Eleven-year-old Jared Alpern keeps his eyes closed sometimes when he riffs on his electric guitar. His mother says they do not need to be open because the talent he possesses naturally flows from his fingers.
As Alpern approached the stage at Savannah's nightclub on South Pearl Street in Albany on Saturday, March 29, to perform with his teacher, Charlie Smith, and his band, The Charlie Smith Blues Band, he was more excited than nervous.
It's really fun that the people get to hear my music, he said.
Alpern's interest in being a musician began a little over
two years ago, according to his mother, Laura Bulatao.
Although Alpern also has experience with the piano and keyboard, his mother said he is most impressive and developed with his guitar playing.
He got his first guitar in November 2005. Since then, Alpern spends about an hour per day practicing all of his instruments, "which is really not that much," said Bulatao. "When parents ask me how much he practices, they want to hear that he practices a lot so that he can inspire their kids to practice a lot."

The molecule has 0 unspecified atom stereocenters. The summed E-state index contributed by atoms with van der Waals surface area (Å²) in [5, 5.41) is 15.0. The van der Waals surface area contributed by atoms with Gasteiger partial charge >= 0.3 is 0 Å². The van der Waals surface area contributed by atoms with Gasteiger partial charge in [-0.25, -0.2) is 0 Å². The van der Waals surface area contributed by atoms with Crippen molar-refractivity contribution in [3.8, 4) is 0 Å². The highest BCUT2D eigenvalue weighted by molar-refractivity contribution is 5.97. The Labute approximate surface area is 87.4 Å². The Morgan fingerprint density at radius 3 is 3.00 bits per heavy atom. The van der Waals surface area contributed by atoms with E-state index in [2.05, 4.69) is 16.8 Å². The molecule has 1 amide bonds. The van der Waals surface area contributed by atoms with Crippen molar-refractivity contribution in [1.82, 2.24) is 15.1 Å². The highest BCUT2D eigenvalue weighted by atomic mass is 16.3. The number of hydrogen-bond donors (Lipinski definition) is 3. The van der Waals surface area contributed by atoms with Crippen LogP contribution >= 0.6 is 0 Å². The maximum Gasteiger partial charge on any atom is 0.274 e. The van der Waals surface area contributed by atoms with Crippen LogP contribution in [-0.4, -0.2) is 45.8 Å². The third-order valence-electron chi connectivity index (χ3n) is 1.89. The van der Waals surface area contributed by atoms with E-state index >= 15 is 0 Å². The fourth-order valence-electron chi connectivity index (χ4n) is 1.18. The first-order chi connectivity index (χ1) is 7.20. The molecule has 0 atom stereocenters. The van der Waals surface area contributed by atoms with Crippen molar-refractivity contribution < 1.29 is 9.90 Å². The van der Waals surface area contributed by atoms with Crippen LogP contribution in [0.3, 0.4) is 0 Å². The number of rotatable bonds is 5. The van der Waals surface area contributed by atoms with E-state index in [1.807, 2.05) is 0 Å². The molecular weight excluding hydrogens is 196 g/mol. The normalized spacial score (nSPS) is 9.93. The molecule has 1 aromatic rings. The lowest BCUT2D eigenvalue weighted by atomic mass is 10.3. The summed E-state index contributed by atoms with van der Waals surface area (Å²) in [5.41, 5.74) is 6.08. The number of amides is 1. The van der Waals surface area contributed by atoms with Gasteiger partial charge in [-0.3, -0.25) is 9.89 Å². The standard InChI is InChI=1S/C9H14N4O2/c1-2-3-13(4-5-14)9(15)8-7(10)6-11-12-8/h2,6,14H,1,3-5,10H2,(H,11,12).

But practice aside, Alpern's skill is combined with a natural-born instinct that less than 1 percent of the population has. North Colonie District Music Supervisor Deborah Kehough labeled this musical gift as "perfect pitch."
"It means that if you hear any note, [a person with perfect pitch] can tell you what it is; they just recognize it immediately," she said. "For example, If I picked a note on a trumpet, somebody with this talent can pick it out, and it is a very rare skill. Jared can hear something, even say on the radio, and he knows that those notes are, say, an E minor chord. And he can immediately play it."
Kehough said that Alpern not only recognizes the sound of the notes, but can instantly repeat them, which allows him to learn and create music more easily.